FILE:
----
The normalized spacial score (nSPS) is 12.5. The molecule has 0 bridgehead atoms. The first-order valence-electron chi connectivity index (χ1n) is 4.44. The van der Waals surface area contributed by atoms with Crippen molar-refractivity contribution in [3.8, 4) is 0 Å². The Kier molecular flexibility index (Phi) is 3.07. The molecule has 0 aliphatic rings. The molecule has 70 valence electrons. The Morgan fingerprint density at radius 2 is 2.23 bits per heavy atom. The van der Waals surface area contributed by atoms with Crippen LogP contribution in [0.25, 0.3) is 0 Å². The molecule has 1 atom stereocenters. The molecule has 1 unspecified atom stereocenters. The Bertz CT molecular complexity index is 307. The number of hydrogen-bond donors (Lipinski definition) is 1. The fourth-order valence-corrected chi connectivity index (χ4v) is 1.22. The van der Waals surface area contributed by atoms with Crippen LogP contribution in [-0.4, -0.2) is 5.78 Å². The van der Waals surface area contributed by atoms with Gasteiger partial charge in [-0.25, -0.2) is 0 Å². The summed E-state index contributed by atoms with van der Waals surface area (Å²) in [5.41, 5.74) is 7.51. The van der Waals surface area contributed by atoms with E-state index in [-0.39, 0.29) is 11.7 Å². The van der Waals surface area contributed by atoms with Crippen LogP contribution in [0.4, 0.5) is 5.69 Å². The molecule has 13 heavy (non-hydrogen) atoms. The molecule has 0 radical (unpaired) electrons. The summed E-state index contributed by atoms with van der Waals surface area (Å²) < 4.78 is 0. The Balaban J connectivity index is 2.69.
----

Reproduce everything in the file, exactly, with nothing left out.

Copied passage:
The normalized spacial score (nSPS) is 12.5. The molecule has 0 bridgehead atoms. The first-order valence-electron chi connectivity index (χ1n) is 4.44. The van der Waals surface area contributed by atoms with Crippen molar-refractivity contribution in [3.8, 4) is 0 Å². The Kier molecular flexibility index (Phi) is 3.07. The molecule has 0 aliphatic rings. The molecule has 70 valence electrons. The Morgan fingerprint density at radius 2 is 2.23 bits per heavy atom. The van der Waals surface area contributed by atoms with Crippen LogP contribution in [0.25, 0.3) is 0 Å². The molecule has 1 atom stereocenters. The molecule has 1 unspecified atom stereocenters. The Bertz CT molecular complexity index is 307. The number of hydrogen-bond donors (Lipinski definition) is 1. The fourth-order valence-corrected chi connectivity index (χ4v) is 1.22. The van der Waals surface area contributed by atoms with Crippen LogP contribution in [-0.4, -0.2) is 5.78 Å². The van der Waals surface area contributed by atoms with Gasteiger partial charge in [-0.25, -0.2) is 0 Å². The summed E-state index contributed by atoms with van der Waals surface area (Å²) in [5.41, 5.74) is 7.51. The van der Waals surface area contributed by atoms with E-state index in [-0.39, 0.29) is 11.7 Å². The van der Waals surface area contributed by atoms with Crippen LogP contribution in [0.4, 0.5) is 5.69 Å². The molecule has 13 heavy (non-hydrogen) atoms. The molecule has 0 radical (unpaired) electrons. The summed E-state index contributed by atoms with van der Waals surface area (Å²) < 4.78 is 0. The Balaban J connectivity index is 2.69.